LIKE MOTHER, LIKE SON
Until U.S. Olympic officials took another look at their judgment last week it seemed that Russell (Rusty) Hodge, the decathloner, would not compete in Tokyo, even though he had beaten Don Jeisy and Paul Herman in the final trials in Los Angeles and tied Dick Emberger for first. It was, however, the only serious goof of the new double-tryout system, and it was corrected in time. Hodge replaced Jeisy.
The confusion occurred because Hodge had finished behind Jeisy and Herman in an earlier elimination, the AAU decathlon championship, before he beat both in Los Angeles. The U.S. Olympic Board of Directors, embarrassed because the selection system had given the U.S. AAU winners automatic preference, decided to send all four to Tokyo and let the coaches decide the matter there. Only three could compete. The coaches voted unanimously for Emberger, Herman—and Hodge.
Which recalls how, in 1936, pretty, red-haired Alice Arden qualified for second place in the U.S. high jump, but the Olympic budget that year was only $350,000 and women's track was absolutely at the bottom of the budget. It required a last-minute collection taken up at dockside to get Alice aboard ship for Berlin. She is, of course, the mother of Rusty Hodge.
Anyone who has ever tried to keep a raccoon out of his garbage may well appreciate the achievement of Everglades National Park Ranger Max Holden, who seems to have discovered a way to keep raccoons out of his turtle eggs. Loggerhead and green turtles have been laying their eggs in great quantities from Lost-mans River to Cape Sable, the most southerly part of the vast Florida wild-lands, but until Holden came upon the scene only 10% or 15% of the nests survived the raccoons.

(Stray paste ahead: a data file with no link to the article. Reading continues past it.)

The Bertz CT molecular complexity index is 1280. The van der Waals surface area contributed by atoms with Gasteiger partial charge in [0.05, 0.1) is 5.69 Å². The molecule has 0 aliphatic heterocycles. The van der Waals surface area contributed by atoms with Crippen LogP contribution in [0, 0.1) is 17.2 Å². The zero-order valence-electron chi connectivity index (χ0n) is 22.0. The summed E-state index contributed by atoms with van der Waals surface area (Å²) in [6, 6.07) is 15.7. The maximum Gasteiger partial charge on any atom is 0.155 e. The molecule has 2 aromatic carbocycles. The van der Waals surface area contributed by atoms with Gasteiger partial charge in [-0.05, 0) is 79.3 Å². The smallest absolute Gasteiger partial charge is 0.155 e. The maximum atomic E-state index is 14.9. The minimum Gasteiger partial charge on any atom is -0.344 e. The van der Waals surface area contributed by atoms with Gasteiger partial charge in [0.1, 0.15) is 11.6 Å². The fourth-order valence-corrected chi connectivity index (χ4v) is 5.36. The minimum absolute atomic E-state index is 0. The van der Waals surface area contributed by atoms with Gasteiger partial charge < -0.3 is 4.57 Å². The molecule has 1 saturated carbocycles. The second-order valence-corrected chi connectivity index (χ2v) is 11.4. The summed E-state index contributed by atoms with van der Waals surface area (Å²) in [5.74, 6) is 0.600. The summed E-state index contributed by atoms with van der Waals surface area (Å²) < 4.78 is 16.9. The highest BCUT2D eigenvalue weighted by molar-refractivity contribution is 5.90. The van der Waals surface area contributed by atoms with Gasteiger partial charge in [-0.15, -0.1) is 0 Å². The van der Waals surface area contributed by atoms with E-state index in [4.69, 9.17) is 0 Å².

Holden first tried dog repellent. But raccoons are not dogs. Next he tried sprinkling salt water to de-scent the area. Same result. Nothing Ranger Holden used seemed to hide the turtles' scent from probing black noses until he tried moth flakes, sprinkling them along the beaches. The results have been encouraging, and Dr. Archie Carr, the University of Florida professor who is the world's greatest authority on turtles of all sorts, recently shipped 2,000 baby greens from the Caribbean to help restock the area.
Now there seems to be at least a chance that baby green turtles will grow up to be succulent adult turtles, ready to be eaten by people instead of by raccoons.
From the point of view of the turtle it must all seem pretty academic.
TOTE BOARD BLUES